About Wisconsin Clean Cities
mission of Wisconsin Clean Cities (WCC) is to reduce dependence
on petroleum-based fuels, promote the use of alternative
fuels and technologies, and improve air quality. WCC strives
to advance our nation's economic, environmental and energy
security by supporting local actions to reduce petroleum
consumption in the transportation sector.
Wisconsin Clean Cities partners with stakeholders in the
public and private sectors to deploy:
- Alternative and Renewable Fuels
- Idle Reduction Technology
- Fuel Economy Measures; and
- Emerging Transportation Technologies.
Wisconsin Clean Cities is a 501c3 tax-exempt, stand alone,
non-profit organization that is a designated U.S. Department
of Energy's Clean Cities coalition serving the state of
WCC initiatives spur new demand for alternative fuel vehicle
products that in turn, stimulates infrastructure development.
These initiatives ultimately assist the national market
by challenging the industry to develop product lines and
new technologies to meet the constantly changing demands
of consumer and fleet vehicle markets.
Wisconsin Clean Cities' History
Wisconsin Clean Cities was established in June 1994, and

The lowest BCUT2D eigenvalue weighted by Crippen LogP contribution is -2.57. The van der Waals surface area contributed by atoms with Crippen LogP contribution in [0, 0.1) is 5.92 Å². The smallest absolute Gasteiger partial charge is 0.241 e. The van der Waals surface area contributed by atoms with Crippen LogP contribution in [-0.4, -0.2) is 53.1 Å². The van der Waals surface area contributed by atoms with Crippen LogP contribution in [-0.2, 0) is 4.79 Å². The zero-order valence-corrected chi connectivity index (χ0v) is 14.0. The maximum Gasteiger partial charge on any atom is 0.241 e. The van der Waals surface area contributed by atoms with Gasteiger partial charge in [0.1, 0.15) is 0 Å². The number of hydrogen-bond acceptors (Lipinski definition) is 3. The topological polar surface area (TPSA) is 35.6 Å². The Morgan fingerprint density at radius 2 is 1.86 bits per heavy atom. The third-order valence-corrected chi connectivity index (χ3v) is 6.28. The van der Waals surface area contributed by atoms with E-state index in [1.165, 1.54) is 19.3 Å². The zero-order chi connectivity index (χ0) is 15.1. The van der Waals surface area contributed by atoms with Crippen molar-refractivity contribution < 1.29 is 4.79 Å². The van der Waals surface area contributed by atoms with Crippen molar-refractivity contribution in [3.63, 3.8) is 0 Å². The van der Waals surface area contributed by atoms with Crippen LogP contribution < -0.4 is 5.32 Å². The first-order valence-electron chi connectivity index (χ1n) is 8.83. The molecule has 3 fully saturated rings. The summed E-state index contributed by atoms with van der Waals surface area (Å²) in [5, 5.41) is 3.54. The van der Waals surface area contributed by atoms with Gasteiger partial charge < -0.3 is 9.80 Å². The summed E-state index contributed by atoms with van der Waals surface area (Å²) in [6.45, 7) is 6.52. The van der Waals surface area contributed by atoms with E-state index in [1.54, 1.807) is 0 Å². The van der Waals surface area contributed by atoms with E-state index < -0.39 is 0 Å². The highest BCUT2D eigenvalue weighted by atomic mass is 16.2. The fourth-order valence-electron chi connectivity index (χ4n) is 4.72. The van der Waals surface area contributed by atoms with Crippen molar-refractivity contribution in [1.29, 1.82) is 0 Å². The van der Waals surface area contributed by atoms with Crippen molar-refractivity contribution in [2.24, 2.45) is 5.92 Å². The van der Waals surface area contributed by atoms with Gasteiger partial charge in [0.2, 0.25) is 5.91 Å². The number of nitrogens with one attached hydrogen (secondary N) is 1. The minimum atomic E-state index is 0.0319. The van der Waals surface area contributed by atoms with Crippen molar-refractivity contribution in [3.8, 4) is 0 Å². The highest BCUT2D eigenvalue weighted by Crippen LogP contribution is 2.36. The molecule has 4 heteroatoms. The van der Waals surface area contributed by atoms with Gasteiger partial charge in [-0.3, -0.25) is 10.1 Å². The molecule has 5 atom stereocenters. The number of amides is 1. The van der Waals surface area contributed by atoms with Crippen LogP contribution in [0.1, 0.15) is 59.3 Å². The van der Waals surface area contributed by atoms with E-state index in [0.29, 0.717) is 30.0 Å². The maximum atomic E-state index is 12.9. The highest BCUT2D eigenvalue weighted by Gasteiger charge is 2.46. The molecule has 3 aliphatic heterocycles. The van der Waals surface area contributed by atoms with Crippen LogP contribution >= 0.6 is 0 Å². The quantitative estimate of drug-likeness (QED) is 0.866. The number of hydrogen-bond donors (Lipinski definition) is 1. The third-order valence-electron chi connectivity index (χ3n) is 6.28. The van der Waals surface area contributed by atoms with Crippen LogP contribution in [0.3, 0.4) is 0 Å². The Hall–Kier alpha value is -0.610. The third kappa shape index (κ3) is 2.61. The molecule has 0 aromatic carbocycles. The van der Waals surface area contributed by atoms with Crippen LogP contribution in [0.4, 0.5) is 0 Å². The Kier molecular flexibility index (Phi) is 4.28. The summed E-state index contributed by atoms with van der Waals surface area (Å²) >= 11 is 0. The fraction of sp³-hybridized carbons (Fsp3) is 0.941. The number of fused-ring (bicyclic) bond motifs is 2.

was located within the state Department of Administration's
(DOA) Madison office building, under the Bureau of Transportation
The WCC organization had direct benefit to the Governor's
Alternative Fuels Task Force by serving as a community-government-business
partnership of select industry participants in the Southeastern
Wisconsin severe ozone nonattainment region, encompassing
Waukesha, Washington, Ozaukee, Kenosha, Milwaukee and Racine
In 1998, the WCC program made the transition to the Southeastern
Wisconsin ozone nonattainment area and became an independent,
self-sustaining coalition within the Southeastern Wisconsin
community. In July 1999, Wisconsin Clean Cities hired its
first Executive Director, and was housed out of the downtown
office of the local utility We Energies. Today, Wisconsin
Clean Cities is housed in the same building.
Since its inception, Wisconsin Clean Cities has grown since
its humble beginnings. In 2011, WCC started an initiative
to expand its designation to encompass the entire state
in order to reflect the work they do outside of Southeastern
In the last 18 years, the Board of Directors has increased
from five members to over twelve, membership is at a decade
high, and the number of stakeholders is well over 2,000.
Since 2005, WCC and its partners has displaced almost 13
million gasoline gallons equivalent of petroleum through
the promotion of alternative fuels and advanced technology